Basic Information About Paul Tagliabue
|Category||Business › Lawyers|
|Date of birth||1940-11-24 (83 years old)|
|Place of birth||Jersey City|
|Social Media||↗︎ Wikipedia|
Net Worth Details
Paul Tagliabue, the former Commissioner of the National Football League (NFL), has a net worth of approximately $20 million. Tagliabue served as the commissioner from 1989 to 2006, overseeing numerous important changes and solidifying his legacy in the NFL.
What is Paul Tagliabue known for?
Paul John Tagliabue was born on November 24, 194, in Jersey City, New Jersey. He was a well-rounded individual, excelling both athletically and academically throughout his life. Tagliabue gained recognition for his contributions to the NFL as its Commissioner and for his philanthropic endeavors.
Early life and education
Tagliabue attended Georgetown University on an athletic scholarship, where he captained the basketball team. He also served as president of his senior class and was a finalist for the prestigious Rhodes Scholarship.
After completing his undergraduate studies, Tagliabue went on to graduate from New York University School of Law in 1965. He then practiced law with Covington & Burling in Washington, D.C. from 1969 to 1989, before embarking on his career in the NFL.
Tagliabue initially joined the NFL as a lawyer and was eventually chosen by the owners to succeed Pete Rozelle as commissioner in 1989. Throughout his tenure, he implemented significant changes and made influential moves that shaped the future of the league.
Some of Tagliabue’s notable accomplishments include expanding the league by adding new franchises such as the Carolina Panthers and Jacksonville Jaguars, returning the Cleveland Browns to Cleveland, and creating the Houston Texans. He also established the World League of American Football, which later transformed into NFL Europe.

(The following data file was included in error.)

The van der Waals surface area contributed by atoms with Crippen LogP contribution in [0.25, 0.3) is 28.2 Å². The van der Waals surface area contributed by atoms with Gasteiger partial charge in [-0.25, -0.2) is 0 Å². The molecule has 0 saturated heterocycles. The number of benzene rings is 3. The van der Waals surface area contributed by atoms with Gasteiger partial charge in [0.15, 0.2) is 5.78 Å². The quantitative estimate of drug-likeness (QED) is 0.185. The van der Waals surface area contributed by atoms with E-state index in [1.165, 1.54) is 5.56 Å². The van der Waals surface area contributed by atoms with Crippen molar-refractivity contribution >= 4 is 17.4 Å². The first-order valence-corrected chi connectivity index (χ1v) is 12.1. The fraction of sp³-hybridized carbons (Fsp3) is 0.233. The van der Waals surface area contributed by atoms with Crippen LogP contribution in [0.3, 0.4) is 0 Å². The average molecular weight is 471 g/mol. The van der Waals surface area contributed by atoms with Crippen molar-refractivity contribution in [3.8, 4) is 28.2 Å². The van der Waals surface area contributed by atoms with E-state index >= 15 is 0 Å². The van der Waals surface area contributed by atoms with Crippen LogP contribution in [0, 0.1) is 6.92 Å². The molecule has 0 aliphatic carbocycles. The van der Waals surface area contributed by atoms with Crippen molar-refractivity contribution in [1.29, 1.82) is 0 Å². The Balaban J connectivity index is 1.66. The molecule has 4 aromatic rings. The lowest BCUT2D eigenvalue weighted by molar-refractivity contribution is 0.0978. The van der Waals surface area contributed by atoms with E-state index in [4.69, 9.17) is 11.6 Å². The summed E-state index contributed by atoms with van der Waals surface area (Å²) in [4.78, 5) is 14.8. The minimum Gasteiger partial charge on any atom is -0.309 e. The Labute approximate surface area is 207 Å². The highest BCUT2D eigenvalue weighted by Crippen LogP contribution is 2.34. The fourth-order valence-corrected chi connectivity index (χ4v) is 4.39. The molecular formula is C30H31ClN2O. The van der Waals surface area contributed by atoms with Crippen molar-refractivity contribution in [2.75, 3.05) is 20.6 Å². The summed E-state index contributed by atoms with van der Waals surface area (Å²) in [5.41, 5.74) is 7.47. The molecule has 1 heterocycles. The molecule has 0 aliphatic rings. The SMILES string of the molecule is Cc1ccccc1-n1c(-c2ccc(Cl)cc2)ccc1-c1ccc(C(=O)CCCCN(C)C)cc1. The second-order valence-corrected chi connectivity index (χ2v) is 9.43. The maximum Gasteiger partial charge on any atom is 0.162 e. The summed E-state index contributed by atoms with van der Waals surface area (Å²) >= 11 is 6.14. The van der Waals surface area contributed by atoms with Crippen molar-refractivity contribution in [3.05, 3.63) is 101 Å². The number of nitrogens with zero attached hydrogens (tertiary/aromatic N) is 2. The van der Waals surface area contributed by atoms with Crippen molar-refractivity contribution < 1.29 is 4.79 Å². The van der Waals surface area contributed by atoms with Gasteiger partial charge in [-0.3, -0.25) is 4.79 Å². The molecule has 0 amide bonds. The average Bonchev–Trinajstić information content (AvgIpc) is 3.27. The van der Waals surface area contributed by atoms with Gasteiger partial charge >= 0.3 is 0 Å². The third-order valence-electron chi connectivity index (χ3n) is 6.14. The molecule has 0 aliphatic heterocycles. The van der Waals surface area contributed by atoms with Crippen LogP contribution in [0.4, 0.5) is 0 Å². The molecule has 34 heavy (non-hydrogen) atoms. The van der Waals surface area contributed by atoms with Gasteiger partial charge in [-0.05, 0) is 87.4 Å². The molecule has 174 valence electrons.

In addition to these achievements, Tagliabue played a crucial role during times of crisis. After the September 11 terrorist attacks, he made the difficult decision to cancel all games for the upcoming weekend. He also made a stand against the State of Arizona’s refusal to establish a state holiday honoring Martin Luther King Jr. by moving the Super Bowl to Pasadena instead of Arizona.
One of Tagliabue’s defining moments came during Hurricane Katrina in 2005 when he successfully convinced Saints owner Tom Benson not to move the team to San Antonio. His efforts to bring back the team to New Orleans showcased his dedication to communities impacted by natural disasters.
After retiring as commissioner, Tagliabue returned to Covington & Burling as senior counsel and served on various boards and advisory committees, including Georgetown University’s board of directors. He also played a significant role in the appeals process for players suspended in the New Orleans Saints bounty scandal.
Paul Tagliabue’s contributions to the NFL and his commitment to social issues have garnered him recognition both within and outside of the football world.
He was awarded the 1992 Eagle Award by the United States Sports Academy for his significant contributions to international sport. Tagliabue’s dedication to promoting equality was evident when he took a stand against the State of Arizona, leading to the relocation of the Super Bowl. His work with gay rights group PFLAG and his involvement with the Iris Network, a nonprofit blindness rehabilitation agency, further exemplify his commitment to making a positive impact beyond the football field.
In January 202, Paul Tagliabue was elected to the Pro Football Hall of Fame Centennial Class, further solidifying his place among the most influential figures in the history of the NFL.